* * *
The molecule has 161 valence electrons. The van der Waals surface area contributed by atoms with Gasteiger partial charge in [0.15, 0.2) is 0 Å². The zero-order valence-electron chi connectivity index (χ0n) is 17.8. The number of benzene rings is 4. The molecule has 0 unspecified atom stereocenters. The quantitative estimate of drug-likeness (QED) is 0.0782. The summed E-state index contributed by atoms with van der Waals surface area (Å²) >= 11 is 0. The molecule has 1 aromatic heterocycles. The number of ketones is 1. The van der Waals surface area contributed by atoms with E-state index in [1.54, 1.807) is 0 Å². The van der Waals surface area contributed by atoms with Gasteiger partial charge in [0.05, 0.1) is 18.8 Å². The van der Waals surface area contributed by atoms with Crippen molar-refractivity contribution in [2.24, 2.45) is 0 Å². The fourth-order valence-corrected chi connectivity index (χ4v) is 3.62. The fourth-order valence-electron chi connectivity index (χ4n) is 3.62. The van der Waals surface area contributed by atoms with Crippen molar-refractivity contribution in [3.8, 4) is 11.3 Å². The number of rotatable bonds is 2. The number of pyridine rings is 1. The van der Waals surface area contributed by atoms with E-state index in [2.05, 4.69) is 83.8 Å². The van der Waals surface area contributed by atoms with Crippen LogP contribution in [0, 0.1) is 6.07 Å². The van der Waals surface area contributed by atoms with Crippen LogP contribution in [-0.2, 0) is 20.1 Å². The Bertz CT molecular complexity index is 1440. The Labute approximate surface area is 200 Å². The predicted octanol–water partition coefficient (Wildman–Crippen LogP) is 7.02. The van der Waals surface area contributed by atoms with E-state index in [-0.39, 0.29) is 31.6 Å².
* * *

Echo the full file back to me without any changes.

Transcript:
The molecule has 161 valence electrons. The van der Waals surface area contributed by atoms with Gasteiger partial charge in [0.15, 0.2) is 0 Å². The zero-order valence-electron chi connectivity index (χ0n) is 17.8. The number of benzene rings is 4. The molecule has 0 unspecified atom stereocenters. The quantitative estimate of drug-likeness (QED) is 0.0782. The summed E-state index contributed by atoms with van der Waals surface area (Å²) >= 11 is 0. The molecule has 1 aromatic heterocycles. The number of ketones is 1. The van der Waals surface area contributed by atoms with E-state index in [1.54, 1.807) is 0 Å². The van der Waals surface area contributed by atoms with Gasteiger partial charge in [0.05, 0.1) is 18.8 Å². The van der Waals surface area contributed by atoms with Crippen molar-refractivity contribution in [2.24, 2.45) is 0 Å². The fourth-order valence-corrected chi connectivity index (χ4v) is 3.62. The fourth-order valence-electron chi connectivity index (χ4n) is 3.62. The van der Waals surface area contributed by atoms with Crippen molar-refractivity contribution in [3.8, 4) is 11.3 Å². The number of rotatable bonds is 2. The number of pyridine rings is 1. The van der Waals surface area contributed by atoms with E-state index in [2.05, 4.69) is 83.8 Å². The van der Waals surface area contributed by atoms with Crippen LogP contribution in [0, 0.1) is 6.07 Å². The van der Waals surface area contributed by atoms with Crippen LogP contribution in [-0.2, 0) is 20.1 Å². The Bertz CT molecular complexity index is 1440. The Labute approximate surface area is 200 Å². The predicted octanol–water partition coefficient (Wildman–Crippen LogP) is 7.02. The van der Waals surface area contributed by atoms with E-state index in [-0.39, 0.29) is 31.6 Å².